Fish Surname Genealogy

the surname Fish derived from the Old English fisc or fische which does
mean “fish.” It could signify either a
fisherman or a fish seller. That would have been the case with
Robert le Fissh
recorded in Somerset in 1327. Others see
the Fish root possibly in the old Saxon Fytche name, of uncertain meaning,
which came out in the 15th century as Fyche or Fiche.
In America Fish could be the Americanized
version of the German or Jewish Fisch or
the Scandinavian Fisk, meaning in each case
The Fish family here includes Fish Fish of Darwen,
Lancashire and Preserved Fish of Rhode
Island and New York

Fish Resources on

Fish Ancestry

England. The
Fish surname may have had its origin in an old Saxon family prior to
the Norman Conquest, but there is nothing written to that effect. In medieval times the spelling did change
from Fyche to Fysshe and Fyshe and to Fish which probably came about in
century. Simon Fish, the radical
Protestant reformer who died of the plague in 1531, was an early
example of the Fish
name. Unfortunately there are no records
of where he came from

provided some Fish in the 1600’s. Thomas
Fishe, born in 1634, was a yeoman farmer
at Kirby Malham near Skipton; while Thomas Fysh, born in Yorkshire
around the year
1650, became the rector of St. Margaret’s, Kings Lynn in Norfolk.
Probably because of him, there were a number of
Fysh families in
the Kings Lynn area during the 18th century

Then there was the Fish line from Market Harborough of Great Bowden
parish in Leicestershire, starting with Edward Fysh around the year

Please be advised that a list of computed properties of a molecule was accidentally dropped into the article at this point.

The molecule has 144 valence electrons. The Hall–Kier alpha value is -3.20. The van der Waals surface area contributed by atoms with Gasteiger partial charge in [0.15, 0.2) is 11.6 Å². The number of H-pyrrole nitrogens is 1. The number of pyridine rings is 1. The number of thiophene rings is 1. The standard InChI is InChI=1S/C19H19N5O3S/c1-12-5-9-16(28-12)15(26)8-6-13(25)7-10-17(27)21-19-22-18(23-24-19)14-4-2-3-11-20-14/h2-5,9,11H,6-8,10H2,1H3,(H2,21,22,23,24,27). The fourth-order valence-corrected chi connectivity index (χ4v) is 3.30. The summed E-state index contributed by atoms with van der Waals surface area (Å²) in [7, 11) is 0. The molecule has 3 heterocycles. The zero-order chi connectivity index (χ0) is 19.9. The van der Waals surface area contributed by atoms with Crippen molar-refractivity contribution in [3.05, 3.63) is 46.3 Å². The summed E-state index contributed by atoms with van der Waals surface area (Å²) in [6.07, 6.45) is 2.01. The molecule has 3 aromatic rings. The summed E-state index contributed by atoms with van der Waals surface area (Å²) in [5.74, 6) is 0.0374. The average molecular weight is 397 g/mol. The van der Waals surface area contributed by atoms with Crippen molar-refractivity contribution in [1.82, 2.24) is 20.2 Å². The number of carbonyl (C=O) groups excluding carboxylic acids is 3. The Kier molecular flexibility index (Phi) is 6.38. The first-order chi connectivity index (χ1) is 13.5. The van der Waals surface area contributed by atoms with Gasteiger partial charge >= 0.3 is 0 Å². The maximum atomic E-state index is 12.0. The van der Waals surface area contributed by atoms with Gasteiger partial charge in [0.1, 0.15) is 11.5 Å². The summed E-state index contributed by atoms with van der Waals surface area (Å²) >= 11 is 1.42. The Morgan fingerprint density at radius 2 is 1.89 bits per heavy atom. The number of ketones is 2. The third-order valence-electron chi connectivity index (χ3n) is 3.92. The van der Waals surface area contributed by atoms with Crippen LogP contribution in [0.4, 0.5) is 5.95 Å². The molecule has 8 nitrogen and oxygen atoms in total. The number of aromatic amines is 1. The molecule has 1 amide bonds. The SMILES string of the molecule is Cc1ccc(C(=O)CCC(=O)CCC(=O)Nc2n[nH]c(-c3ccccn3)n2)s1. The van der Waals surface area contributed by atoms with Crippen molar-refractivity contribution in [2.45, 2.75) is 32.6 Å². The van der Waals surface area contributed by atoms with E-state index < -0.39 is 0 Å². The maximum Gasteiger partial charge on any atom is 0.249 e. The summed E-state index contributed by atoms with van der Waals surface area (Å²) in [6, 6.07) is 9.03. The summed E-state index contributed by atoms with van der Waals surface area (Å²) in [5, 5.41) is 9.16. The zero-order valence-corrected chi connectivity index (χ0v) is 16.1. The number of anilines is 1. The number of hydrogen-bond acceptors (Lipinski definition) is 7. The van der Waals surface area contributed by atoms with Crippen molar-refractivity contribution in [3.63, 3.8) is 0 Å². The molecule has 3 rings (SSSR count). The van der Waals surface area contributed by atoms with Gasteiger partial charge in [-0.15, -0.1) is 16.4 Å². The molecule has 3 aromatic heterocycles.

1508. This line is significant because it seems to have supplied
nearly all the early Fish who emigrated to New England. As one
American descendant put it:

throughout all quarters of our broad land are thousands of
individuals whose lives can be traced back to John and Margaret Fish of
Bowden. As a rule they are diligent and
conscientious citizens, content to fill the duty lying before them.

But the largest Fish numbers, according to the 1881
census, were in Lancashire.

An early Fish sighting was at Over Darwen. Michael
Fisshe was recorded as living there
in 1404. The Fish family were yeoman
farmers in what is now the market town of Darwen and part of Blackburn. Thomas and Anne Fish were smallholders in
1662. One Fish family lived at Barrons
Fold in the Blacksnape section of Old Darwen. William Fish left for America in 1841. Graham Fish and Nathaniel Fish operated
cotton mills in Darwen in 1891.

America. One of the early Fish came from Sweden.
Johan Fisk (meaning “Fish” in Swedish) arrived at the New Sweden
in Delaware on the Swan in 1648.
His line continued through his son Caspar, born in the colony in
and later became Fish.

New England. The early Fish arrivals
seem to
have been all related. There were the
three brothers – Jonathan, John and Nathaniel – who came to Sandwich on
Cod in 1637; plus two of their cousins, Thomas who was in Portsmouth,
Island by 1643 and John who was in Connecticut by 1651 and later
settled in
Stonington. Lester Fish Wing’s 1948 book
The Fish Family in England and America covered these lines.

The main lines went as follows:

  • from Cape Cod. Many Fish
    remained there. Samuel Fish and his son